MIDTOWN — Hundreds of city buses will be outfitted with technology to warn both pedestrians and drivers of potential collisions as part of a new pilot program, according to Gov. Andrew Cuomo’s office.
A pedestrian warning signal will automatically trigger external audio and visual alerts when the bus makes a turn and collision avoidance technology will use a camera system to alert bus drivers to nearby pedestrians, vehicles and cyclists.
Based on the success of the pilot program, the MTA will install the systems on up to 1,600 buses beginning in mid-2018.
“Increasing safety is a critically important part of our drive to enhance, renew and improve the MTA,” Cuomo said in a statement. “These upgrades will leverage new technology to make our streets safer, protect pedestrians and motorists, and build a stronger mass transit system.”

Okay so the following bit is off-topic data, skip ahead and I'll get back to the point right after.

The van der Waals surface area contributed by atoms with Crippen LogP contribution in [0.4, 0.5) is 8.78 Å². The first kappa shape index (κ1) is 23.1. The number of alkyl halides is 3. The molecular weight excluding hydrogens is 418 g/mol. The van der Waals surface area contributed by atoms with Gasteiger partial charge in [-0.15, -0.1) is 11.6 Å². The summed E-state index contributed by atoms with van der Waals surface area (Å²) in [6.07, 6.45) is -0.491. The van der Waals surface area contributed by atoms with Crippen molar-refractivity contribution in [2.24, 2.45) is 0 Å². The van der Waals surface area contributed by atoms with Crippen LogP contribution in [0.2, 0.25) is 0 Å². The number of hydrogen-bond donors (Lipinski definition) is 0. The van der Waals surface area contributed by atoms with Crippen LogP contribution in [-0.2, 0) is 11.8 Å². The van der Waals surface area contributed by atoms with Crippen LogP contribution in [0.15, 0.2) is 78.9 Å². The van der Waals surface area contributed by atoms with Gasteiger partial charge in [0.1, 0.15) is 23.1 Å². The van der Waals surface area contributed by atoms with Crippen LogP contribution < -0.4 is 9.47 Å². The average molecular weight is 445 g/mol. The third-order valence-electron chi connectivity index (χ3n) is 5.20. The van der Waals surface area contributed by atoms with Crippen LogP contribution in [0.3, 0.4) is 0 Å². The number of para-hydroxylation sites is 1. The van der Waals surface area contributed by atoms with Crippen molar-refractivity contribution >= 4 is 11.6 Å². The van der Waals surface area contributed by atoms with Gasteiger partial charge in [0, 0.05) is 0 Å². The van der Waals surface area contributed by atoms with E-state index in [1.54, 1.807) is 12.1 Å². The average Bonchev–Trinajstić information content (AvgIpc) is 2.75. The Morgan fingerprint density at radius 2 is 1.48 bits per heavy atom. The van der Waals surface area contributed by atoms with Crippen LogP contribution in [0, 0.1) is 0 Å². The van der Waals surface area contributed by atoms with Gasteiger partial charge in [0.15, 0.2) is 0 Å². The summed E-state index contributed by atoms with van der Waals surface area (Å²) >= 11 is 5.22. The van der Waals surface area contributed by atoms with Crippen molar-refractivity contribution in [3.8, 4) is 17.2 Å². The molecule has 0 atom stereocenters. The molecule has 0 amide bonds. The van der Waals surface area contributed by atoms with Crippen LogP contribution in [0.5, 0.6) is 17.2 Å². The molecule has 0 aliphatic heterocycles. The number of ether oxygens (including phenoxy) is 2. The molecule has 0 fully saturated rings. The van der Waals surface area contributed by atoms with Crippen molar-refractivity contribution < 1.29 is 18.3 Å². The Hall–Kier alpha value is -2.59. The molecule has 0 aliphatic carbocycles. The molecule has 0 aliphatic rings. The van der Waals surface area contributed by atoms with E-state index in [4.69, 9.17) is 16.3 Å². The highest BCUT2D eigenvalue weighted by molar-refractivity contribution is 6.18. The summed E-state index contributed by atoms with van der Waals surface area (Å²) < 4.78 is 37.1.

External speakers, which adjust to the ambient noise level on the street, will sound on the turning-side of the bus. The MTA is also working to develop a visual-alert system as well, according to officials, which will start to be installed by 2017.
The MTA started field testing the system last November on four buses in Manhattan, Queens and Brooklyn.
The expanded pilot program will test it on 200 buses on lines including the Q32, Q17, Q41, B36, B17 and B6.
The collision avoidance system will use smart-sensor cameras to alert the driver with audible and visible warnings when pedestrians, cyclists and vehicles are within 45 to 60 feet of the front and side of the bus. Drivers have tested the technology on two buses in Brooklyn.
The full program will involve 100 buses on routes including the B46, B38 and M42.